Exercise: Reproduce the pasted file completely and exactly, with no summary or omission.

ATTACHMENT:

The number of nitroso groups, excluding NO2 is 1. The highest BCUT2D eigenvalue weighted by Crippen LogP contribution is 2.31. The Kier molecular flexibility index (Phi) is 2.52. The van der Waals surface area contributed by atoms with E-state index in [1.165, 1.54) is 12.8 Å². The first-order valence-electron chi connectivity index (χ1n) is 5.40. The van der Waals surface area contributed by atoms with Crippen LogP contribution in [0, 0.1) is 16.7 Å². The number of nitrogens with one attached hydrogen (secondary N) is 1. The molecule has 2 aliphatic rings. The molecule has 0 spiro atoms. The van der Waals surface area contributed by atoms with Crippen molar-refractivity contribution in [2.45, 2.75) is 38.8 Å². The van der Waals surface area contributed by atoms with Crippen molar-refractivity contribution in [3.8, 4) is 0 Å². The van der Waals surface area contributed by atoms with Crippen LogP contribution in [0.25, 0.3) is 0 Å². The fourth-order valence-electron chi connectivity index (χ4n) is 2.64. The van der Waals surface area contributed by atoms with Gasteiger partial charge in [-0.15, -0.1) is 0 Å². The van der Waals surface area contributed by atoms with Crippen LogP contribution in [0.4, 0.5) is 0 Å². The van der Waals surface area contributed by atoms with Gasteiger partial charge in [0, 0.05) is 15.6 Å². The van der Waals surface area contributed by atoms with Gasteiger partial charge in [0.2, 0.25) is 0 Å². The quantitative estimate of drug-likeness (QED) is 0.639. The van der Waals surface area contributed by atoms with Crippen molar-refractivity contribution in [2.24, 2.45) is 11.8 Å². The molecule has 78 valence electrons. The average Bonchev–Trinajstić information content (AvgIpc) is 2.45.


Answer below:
The number of nitroso groups, excluding NO2 is 1. The highest BCUT2D eigenvalue weighted by Crippen LogP contribution is 2.31. The Kier molecular flexibility index (Phi) is 2.52. The van der Waals surface area contributed by atoms with E-state index in [1.165, 1.54) is 12.8 Å². The first-order valence-electron chi connectivity index (χ1n) is 5.40. The van der Waals surface area contributed by atoms with Crippen LogP contribution in [0, 0.1) is 16.7 Å². The number of nitrogens with one attached hydrogen (secondary N) is 1. The molecule has 2 aliphatic rings. The molecule has 0 spiro atoms. The van der Waals surface area contributed by atoms with Crippen molar-refractivity contribution in [2.45, 2.75) is 38.8 Å². The van der Waals surface area contributed by atoms with Crippen molar-refractivity contribution in [3.8, 4) is 0 Å². The van der Waals surface area contributed by atoms with Crippen LogP contribution in [0.25, 0.3) is 0 Å². The fourth-order valence-electron chi connectivity index (χ4n) is 2.64. The van der Waals surface area contributed by atoms with Gasteiger partial charge in [-0.15, -0.1) is 0 Å². The van der Waals surface area contributed by atoms with Crippen LogP contribution in [0.4, 0.5) is 0 Å². The van der Waals surface area contributed by atoms with Gasteiger partial charge in [0, 0.05) is 15.6 Å². The van der Waals surface area contributed by atoms with Gasteiger partial charge in [0.2, 0.25) is 0 Å². The quantitative estimate of drug-likeness (QED) is 0.639. The van der Waals surface area contributed by atoms with Crippen molar-refractivity contribution in [2.24, 2.45) is 11.8 Å². The molecule has 78 valence electrons. The average Bonchev–Trinajstić information content (AvgIpc) is 2.45.